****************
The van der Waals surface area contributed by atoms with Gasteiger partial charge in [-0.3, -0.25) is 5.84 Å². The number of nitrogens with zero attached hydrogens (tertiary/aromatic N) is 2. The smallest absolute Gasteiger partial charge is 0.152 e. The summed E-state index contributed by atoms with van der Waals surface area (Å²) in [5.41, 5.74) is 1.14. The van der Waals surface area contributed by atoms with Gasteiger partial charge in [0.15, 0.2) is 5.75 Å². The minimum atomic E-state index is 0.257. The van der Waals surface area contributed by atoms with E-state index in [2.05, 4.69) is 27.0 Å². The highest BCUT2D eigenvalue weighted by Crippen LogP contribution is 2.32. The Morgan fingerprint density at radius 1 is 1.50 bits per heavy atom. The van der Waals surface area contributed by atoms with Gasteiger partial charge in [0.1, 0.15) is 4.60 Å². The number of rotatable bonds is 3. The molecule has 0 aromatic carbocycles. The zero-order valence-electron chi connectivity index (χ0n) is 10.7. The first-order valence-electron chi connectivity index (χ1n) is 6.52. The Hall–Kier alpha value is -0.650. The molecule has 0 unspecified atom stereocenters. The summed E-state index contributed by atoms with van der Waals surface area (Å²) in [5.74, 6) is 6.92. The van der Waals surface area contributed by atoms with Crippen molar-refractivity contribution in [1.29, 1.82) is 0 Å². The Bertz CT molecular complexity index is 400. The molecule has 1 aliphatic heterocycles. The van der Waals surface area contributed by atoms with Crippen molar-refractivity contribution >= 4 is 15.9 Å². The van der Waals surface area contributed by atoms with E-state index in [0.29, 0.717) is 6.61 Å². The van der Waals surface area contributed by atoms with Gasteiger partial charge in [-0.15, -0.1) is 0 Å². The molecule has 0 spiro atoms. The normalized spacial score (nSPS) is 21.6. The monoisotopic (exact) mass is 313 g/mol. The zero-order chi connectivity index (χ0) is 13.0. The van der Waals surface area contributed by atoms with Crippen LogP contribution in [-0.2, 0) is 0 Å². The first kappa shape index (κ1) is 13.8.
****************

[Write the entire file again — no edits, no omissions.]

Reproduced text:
The van der Waals surface area contributed by atoms with Gasteiger partial charge in [-0.3, -0.25) is 5.84 Å². The number of nitrogens with zero attached hydrogens (tertiary/aromatic N) is 2. The smallest absolute Gasteiger partial charge is 0.152 e. The summed E-state index contributed by atoms with van der Waals surface area (Å²) in [5.41, 5.74) is 1.14. The van der Waals surface area contributed by atoms with Gasteiger partial charge in [0.15, 0.2) is 5.75 Å². The minimum atomic E-state index is 0.257. The van der Waals surface area contributed by atoms with E-state index in [2.05, 4.69) is 27.0 Å². The highest BCUT2D eigenvalue weighted by Crippen LogP contribution is 2.32. The Morgan fingerprint density at radius 1 is 1.50 bits per heavy atom. The van der Waals surface area contributed by atoms with Gasteiger partial charge in [0.1, 0.15) is 4.60 Å². The number of rotatable bonds is 3. The molecule has 0 aromatic carbocycles. The zero-order valence-electron chi connectivity index (χ0n) is 10.7. The first-order valence-electron chi connectivity index (χ1n) is 6.52. The Hall–Kier alpha value is -0.650. The molecule has 0 unspecified atom stereocenters. The summed E-state index contributed by atoms with van der Waals surface area (Å²) in [5.74, 6) is 6.92. The van der Waals surface area contributed by atoms with Crippen molar-refractivity contribution in [1.29, 1.82) is 0 Å². The Bertz CT molecular complexity index is 400. The molecule has 1 aliphatic heterocycles. The van der Waals surface area contributed by atoms with Crippen molar-refractivity contribution >= 4 is 15.9 Å². The van der Waals surface area contributed by atoms with E-state index in [0.29, 0.717) is 6.61 Å². The van der Waals surface area contributed by atoms with Gasteiger partial charge in [-0.15, -0.1) is 0 Å². The molecule has 0 spiro atoms. The normalized spacial score (nSPS) is 21.6. The monoisotopic (exact) mass is 313 g/mol. The zero-order chi connectivity index (χ0) is 13.0. The van der Waals surface area contributed by atoms with Crippen LogP contribution in [-0.2, 0) is 0 Å². The first kappa shape index (κ1) is 13.8.